MOSCOW – Cristiano Ronaldo walked out for warmups at sun-splashed Luzhniki Stadium with diamonds affixed to each earlobe and a new goatee sprouting from his chin – like a goat, get it? Greatest of All Time.
He sparkled, even before the opening whistle of Portugal’s World Cup match against Morocco. And then he validated his flashy look with another glittering goal.
Gems removed, Ronaldo headed in Joao Moutinho’s cross after Bernardo Silva’s short corner kick in the fourth minute to become the career international scoring leader among European players, and followed with one of his look-at-me-me-me celebratory runs. Ronaldo’s tournament-high fourth goal stood up for a 1-0 win over a tenacious Moroccan team on Wednesday, putting the European champions in good position to advance to the World Cup’s knockout rounds.
Prolific scorer, pretty boy. Acrobat, diver. Winner, whiner.
Goatee and goals are turning this into Ronaldo’s World Cup at 33, past the age considered a soccer player’s prime,
“He’s like a port wine,” Portugal coach Fernando Santos said through a translator. “He knows how to refine his capacity and age at his best.”
Ronaldo’s competition with Lionel Messi is the great Millennial rivalry in sports, soccer’s version of Ali vs. Frazier, Bird vs. Magic, DiMaggio vs. Williams.
They’ve split the last 10 FIFA Player of the Year awards. Ronaldo has won four Champions League titles with Real Madrid in the past decade, Messi three with Barcelona.
Ronaldo covets attention. After the first of his three goals against Spain in Portugal’s opener last week, Ronaldo stroked his chin as he ran in celebration. Adidas is running an advertisement featuring Messi with a real goat.
No question Ronaldo works hard to be the best, whether it’s effort in training, nutrition to keep his body resembling Michelangelo’s “David” or ensuring proper rest.
“He does everything he needs to be better every day,” Portugal defender Cedric said.
Ronaldo’s 85th goal moved him one ahead of Ferenc Puskas into sole possession of second on the career international scoring list, trailing only Ali Daei’s 109 goals for Iran. He broke free of defender Manuel Da Costa and leaned low for a header from the top of the 6-yard box.
His celebration was a ballet that would have made George Balanchine proud. Ronaldo ran toward a corner flag, and pounded the number 7 on his jersey twice – not the team crest. He jumped and twirled his right hand three times before landing with arms spread like a seagull’s wings, mouth open.
“It was beautiful for me,” Ronaldo said after FIFA presented him with his second straight man of the match award.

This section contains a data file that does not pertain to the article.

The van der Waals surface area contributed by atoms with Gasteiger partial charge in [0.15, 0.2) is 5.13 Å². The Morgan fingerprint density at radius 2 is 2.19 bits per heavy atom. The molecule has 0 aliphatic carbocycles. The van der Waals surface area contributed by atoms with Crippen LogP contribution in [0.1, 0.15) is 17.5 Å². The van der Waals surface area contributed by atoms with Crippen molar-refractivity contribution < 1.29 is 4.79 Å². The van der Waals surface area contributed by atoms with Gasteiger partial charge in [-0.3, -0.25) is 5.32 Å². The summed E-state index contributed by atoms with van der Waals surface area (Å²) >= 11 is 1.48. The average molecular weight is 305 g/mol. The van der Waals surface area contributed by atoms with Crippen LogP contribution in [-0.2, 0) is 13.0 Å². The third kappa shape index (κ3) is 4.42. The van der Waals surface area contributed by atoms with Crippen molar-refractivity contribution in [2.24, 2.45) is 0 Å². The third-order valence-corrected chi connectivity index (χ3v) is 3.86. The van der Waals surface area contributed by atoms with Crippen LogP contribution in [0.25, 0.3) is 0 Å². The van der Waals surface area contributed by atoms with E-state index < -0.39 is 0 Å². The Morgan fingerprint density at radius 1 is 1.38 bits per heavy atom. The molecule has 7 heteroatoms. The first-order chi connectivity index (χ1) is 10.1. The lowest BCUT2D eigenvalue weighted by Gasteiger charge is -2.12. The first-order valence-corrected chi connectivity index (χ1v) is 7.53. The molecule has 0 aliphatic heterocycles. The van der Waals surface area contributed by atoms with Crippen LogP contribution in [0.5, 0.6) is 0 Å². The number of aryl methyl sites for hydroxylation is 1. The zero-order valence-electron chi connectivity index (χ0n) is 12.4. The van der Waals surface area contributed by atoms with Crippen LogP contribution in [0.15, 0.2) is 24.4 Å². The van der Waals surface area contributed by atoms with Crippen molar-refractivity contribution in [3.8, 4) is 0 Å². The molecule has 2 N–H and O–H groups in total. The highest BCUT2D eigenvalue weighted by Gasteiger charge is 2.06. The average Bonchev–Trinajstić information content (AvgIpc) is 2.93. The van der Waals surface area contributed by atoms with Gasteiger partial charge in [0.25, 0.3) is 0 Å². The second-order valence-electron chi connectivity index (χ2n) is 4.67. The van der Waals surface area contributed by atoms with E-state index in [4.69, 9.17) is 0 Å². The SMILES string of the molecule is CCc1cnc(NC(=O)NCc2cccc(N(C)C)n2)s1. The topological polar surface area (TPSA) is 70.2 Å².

He already has surpassed Pele and Diego Maradona in one measure. Ronaldo has an airport named after him – Aeroporto da Madeira, on the island near his birthplace in Funchal. There may be debate over the GOAT, but Ronaldo definitely is FNC – the airport’s three-letter code. He’s so notorious that when an odd-looking statue of Ronaldo by sculptor Emanuel Santos was unveiled at the airport’s renaming ceremony last year, it earned a lampooning by Kate McKinnon on NBC’s “Saturday Night Live.”
Later in the year, he dyed his hair gold before accepting the Ballon d’Or – golden ball. He hasn’t been available to discuss his scoring, or even his chin stroking and new fuzz. After the match, he walked past reporters without stopping while holding a mobile phone to an ear. Ronaldo later said during a television interview he didn’t shave his chin before last week’s game against Spain and promised teammate Ricardo Quaresma that if he scored he would keep the goatee throughout the tournament.
Long known for dousing his hair with gel, Ronaldo hopes to be part of a team that jells into a world champion. He helped the Portuguese reach the semifinals in his first World Cup in 2006 and led Portugal to its first major title at the European Championship two years ago in France.
If Portugal wins its group and Argentina is second – or if Portugal is second and Argentina first – Ronaldo and Messi could even face each other in the final.
Could Ronaldo stay at a high level long enough to play in a fifth World Cup in 2022?
“His physical capacity, his technical prowess, his strategy, he’s always evolving,” Santos said, “contrarily to the regular players.”
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